Former Clinton Administration foreign policy officials are arguing that the US has too much power and it should restrain itself and only do what international institutions say it is allowed to do. That the Clinton Admnistration bypassed the UN on numerous occasions apparently was okay because the Clintonistas were liberal progressive Democrats and hence by definition (at least in their minds) were possessed of wisdom and enlightenment.
Now Charles Kupchan, another former official of the Clinton National Security Council has written a book about how the US is going to cease to be a dominant power (which is true - but there is this big question of timing). Kupchan sounds quite eager for that day to arrive:
Charles Kupchan, author of the book "The End of the American Era: U.S. Foreign Policy and the Geopolitics of the Twenty-first Century," agreed with Lind that Bush's foreign policy seems to be driven by a core group of conservative thinkers in the administration with exactly those such ideals.
"What we are seeing is a world out of balance, with a small group of people in the Bush administration (who have), in my mind, too much power," Kupchan said at the forum.
Writing on Tech Central Station Melana Zyla Vickers takes on the former Clintonites in an essay where she labels their approach Dominance Lite
These critics tried dominance-lite and failed. In the 1990s, Binnendijk, Kupchan and their NSC pals led by Sandy Berger gave dominance-lite a whirl. Their diplomacy was unbacked by credible threats of force. More importantly they employed militarily "proportionate responses" to various international outrages. This prompted greater violence and global danger, not greater diplomacy.
To name a few failed proportionate responses: the missiles flung after the Iraqi assassination attempt on President Bush in 1993, the missiles flung after the Al Qaeda bombings of U.S. embassies in Africa, the complete inaction after the U.S.S. Cole bombing, the missiles and airstrikes that followed Saddam Hussein's ejection of weapons inspectors in 1998, and the carrots-only package of incentives to North Korea to give up its nuclear weapons program, which was met with bald disregard.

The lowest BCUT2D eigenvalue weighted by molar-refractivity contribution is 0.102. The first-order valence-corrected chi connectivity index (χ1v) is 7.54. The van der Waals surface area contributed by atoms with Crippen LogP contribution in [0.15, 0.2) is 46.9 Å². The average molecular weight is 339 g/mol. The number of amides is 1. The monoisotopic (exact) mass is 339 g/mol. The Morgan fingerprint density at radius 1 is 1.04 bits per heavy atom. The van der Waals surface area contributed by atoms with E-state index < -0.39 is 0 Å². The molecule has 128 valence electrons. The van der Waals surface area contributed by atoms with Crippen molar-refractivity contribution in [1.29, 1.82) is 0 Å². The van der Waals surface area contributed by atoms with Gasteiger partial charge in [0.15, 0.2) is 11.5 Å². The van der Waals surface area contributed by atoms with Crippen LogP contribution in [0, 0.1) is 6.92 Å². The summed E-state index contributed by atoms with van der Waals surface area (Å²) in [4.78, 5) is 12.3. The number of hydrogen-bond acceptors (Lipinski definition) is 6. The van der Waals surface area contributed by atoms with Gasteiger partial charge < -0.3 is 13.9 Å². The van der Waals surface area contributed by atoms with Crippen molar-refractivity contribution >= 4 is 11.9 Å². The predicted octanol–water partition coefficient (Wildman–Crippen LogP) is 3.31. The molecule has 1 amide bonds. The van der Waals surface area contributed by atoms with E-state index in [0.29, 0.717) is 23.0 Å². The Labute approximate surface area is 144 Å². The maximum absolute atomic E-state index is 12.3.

I find the Clintonites shameless and audacious. They made huge mistakes in foreign policy. Their policies toward North Korea, Al Qaeda, and other threats has been shown by subsequent events to be hopelessly naive. Yet they are still out their flogging their discredited approach to foriegn policy. Are they unaware that they made fools of themselves? Are they just oblivious to the empirical evidence?
These people are all about process. Never mind whether the process achieves the desired outcome. They resist the very idea of declaring which outcomes would demonstrate a failure of policy because to the liberal foreign policy establishment (which itself is a small club since only domestic policy is important to them) o many liberals when it comes to foreign policy the process that they advocate is, for some reason, sacred. They believe that the world can only be made a safe and peaceful place thru international organizations and treaties and so they are just going to keep flogging that horse even if the horse is lying on the ground near death or running for a cliff.
Update: Henry Sokolski, author of Best of Intentions: America's Campaign Against Strategic Weapons Proliferation, has an essay in the Weekly Standard that reviews some of the history of US dealing with North Korea over North Korea's nuclear weapons program:
As generous as the deal was, Pyongyang went to work to dishonor it as soon as the ink was dry. In fact, within 24 months of its signing in October of 1994, U.S. intelligence judged that North Korea had already built two nuclear weapons. This meant that contrary to the deal's terms, which required North Korea to "consistently take steps to implement" its 1992 pledge not to possess nuclear weapons, the intelligence community believed that Pyongyang was secretly hoarding them. Clinton administration officials knew this. They decided, however, to dispute the intelligence finding and instead had Madeleine Albright announce that the deal had "eliminated" the Korean nuclear threat.
Late in 1997 and 1998, though, additional intelligence emerged that Pyongyang was testing high-explosive implosion devices for nuclear weapons and was working at several potential covert nuclear weapons sites. The Clinton administration, heckled into action by Congress and news leaks, again slow-rolled the matter. After more than a year of "tough" consultations with North Korea (and a promise of an additional half million tons of food aid), Clinton at last sent U.S. experts to visit just one of the suspect sites. In the interim, newspapers reported that U.S. satellites photographed North Koreans removing equipment from the site. When finally inspected--surprise--the site was empty.
|Share |||By Randall Parker at 2002 November 13 05:38 PM US Foreign Preemption, Deterrence, Containment|